UPCOMING EVENT: Costa FLW Series - 2019 - Lake Mead

FISHING LEAGUE WORLDWIDE

Why the Wheels Fell Off: Pickwick Lake

Gussy just wasn't able to rekindle his day-one magic on Saturday. Then again, how often can you match a day that includes catching a 10-pound, 12-ounce bass?

Fishing the ledges of the western Tennessee River lakes in the summer is like spending another day at the office. You pretty much know what to expect. There are lots of other guys around you, doing the same job and trying to stay out of each other's way. Starting time is set by the boss, in your case the tournament director, and the bass will let you know when it's quitting time. Today probably will be about like yesterday. The monotony of it all can drive you crazy.

Of course, there's always the chance that a surprise might come along to spice up the routine a bit, but there's no guarantee that the surprise will be a good one. Sometimes it can be both good and bad in the same workday, as was the case for these anglers in the Walmart FLW Tour stop on Pickwick Lake presented by Straight Talk Wireless.

Jeff Gustafson
Leader Jeff Gustafson sacked 24-8 with the help of this 10-12 kicker to take the early lead.
Day 1: 24-08 (1st)
Day 2: 15-15 (12th)
Day 3: 12-2 (17th)

My first day went great. I almost could do no wrong. My big bass of the day (10 pounds, 12 ounces; the Bridgford Big Bass) was the biggest I've ever caught. The spot where I got it probably gave up about 30 fish that day, from mid-morning to lunchtime. When I pulled up to this spot, which was a point sort of sticking into the current, there was nobody else around. I caught a number of nice fish off of there (mostly 3-pounders) and some smaller ones. The big fish was caught about midway through the flurry.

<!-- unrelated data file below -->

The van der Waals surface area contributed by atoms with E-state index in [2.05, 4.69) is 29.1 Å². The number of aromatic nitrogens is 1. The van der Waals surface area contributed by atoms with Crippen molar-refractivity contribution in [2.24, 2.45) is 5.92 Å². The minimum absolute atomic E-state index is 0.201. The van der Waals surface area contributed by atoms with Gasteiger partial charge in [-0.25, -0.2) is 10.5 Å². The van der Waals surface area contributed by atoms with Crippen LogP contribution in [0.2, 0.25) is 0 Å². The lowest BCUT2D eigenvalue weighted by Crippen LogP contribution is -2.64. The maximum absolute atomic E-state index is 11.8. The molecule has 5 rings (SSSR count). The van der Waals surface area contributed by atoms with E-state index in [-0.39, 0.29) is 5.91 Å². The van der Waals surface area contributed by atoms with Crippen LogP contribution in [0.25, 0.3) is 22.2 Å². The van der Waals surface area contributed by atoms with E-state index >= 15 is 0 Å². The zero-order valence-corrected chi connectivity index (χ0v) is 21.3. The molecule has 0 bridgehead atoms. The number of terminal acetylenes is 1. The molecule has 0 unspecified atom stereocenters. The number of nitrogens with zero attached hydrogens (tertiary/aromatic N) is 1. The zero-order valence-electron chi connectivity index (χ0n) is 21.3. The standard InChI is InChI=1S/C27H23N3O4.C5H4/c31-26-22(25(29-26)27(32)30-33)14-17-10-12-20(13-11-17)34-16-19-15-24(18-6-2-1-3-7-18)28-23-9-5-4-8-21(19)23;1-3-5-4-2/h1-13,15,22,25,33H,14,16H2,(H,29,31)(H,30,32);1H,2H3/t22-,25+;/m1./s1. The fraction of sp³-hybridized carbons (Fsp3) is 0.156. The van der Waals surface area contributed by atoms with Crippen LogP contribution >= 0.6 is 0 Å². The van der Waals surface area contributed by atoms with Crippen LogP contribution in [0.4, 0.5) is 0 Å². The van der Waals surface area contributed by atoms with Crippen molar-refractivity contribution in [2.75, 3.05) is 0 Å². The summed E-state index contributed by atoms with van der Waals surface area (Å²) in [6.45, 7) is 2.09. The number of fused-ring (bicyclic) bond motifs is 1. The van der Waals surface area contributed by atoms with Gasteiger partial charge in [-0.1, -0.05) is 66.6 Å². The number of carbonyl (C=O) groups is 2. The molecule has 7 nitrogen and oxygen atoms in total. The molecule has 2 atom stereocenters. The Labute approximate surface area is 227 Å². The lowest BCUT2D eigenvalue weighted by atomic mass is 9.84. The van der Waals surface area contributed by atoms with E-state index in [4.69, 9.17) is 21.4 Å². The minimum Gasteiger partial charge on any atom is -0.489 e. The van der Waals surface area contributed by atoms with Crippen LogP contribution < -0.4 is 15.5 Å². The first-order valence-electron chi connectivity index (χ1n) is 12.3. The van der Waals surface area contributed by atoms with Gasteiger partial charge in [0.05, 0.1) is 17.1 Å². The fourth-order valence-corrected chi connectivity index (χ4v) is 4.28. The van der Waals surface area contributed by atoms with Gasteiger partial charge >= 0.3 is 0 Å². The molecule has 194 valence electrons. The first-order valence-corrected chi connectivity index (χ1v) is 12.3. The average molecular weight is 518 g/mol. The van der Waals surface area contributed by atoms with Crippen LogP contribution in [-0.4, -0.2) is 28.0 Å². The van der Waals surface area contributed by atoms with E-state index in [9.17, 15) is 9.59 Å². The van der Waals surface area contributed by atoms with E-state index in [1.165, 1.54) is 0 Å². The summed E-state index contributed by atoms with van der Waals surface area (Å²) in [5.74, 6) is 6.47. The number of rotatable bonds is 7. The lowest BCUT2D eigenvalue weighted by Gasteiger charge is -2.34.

It might have been that I caught more fish than I should have off this spot, but once I had that big fish, I felt like I needed to put up as much weight as I could to go with it. I caught them until I couldn't catch anymore. Most of the fish came on a football jig.

I fished another spot the first day, and it was loaded with a good school as well. I actually caught two fish - a 3 1/2- and a 3 1/4-pounder - on the same crankbait when I made my first cast on it. Like I said, it was just my day.

One thing that hurt me was not having enough spots that weren't getting covered up with other anglers. Most of the other stuff I had that I really wanted to fish was getting worked over by several other anglers all the time. That big bag on day one really separated me from the rest of these guys, but had I not caught it, I would have just squeaked out a good check at this event.

On days two and three, I did get on a few schools, but they weren't the right size. They weren't the 3 1/2- to 4-pound-plus fish that I was looking for and needed. It seemed like all the schools I was finding consisted of 2-pounders. I'm not sure why that was because I was confident going out in the mornings that I would run into some schools of fish of the right size, but it just didn't happen.

The Monday after the tournament I spent the day on Pickwick, fishing with some sponsors. The fishing was really good. I would have had around 22 pounds if the tournament had still been going on. I caught some good fish that reloaded on some of the community spots and on some of the spots I fished earlier in the event. What I take from this is that at future ledge events - the soonest being Kentucky Lake - I need to find some of the little, inconspicuous spots that are close to those community spots. That's where those big schools are, but the pressure really moves them around and turns down their activity level. I think if I can find those little places near the main areas, they can kick out a fish or two every day.

I really didn't let the conditions dictate where I fished so much during the event. Instead, if there was a spot open that I wanted to fish, I fished it. Having three days of practice, I didn't have the number of spots that maybe some of the other anglers had. I'm hopeful that I learned enough about the lake that if we ever go back I'll be much more efficient in finding more of those subtle spots that others might overlook.

Randy Haynes
Coming off a Rayovac FLW Series win at Kentucky Lake, Randy Haynes was one of the pre-tournament favorites.
Day 1: 23-9 (2nd)
Day 2: 17-10 (9th)
Day 3: 10-12 (18th)

I started off well enough, but then on the second morning I hit a log before I even got to my first place, and it kind of messed me up. I thought I had just bent my prop a little, but it turns out it bent the shaft and I had to get towed in. That was the day a lot of guys caught them early. Still, I had more than 17 1/2 pounds.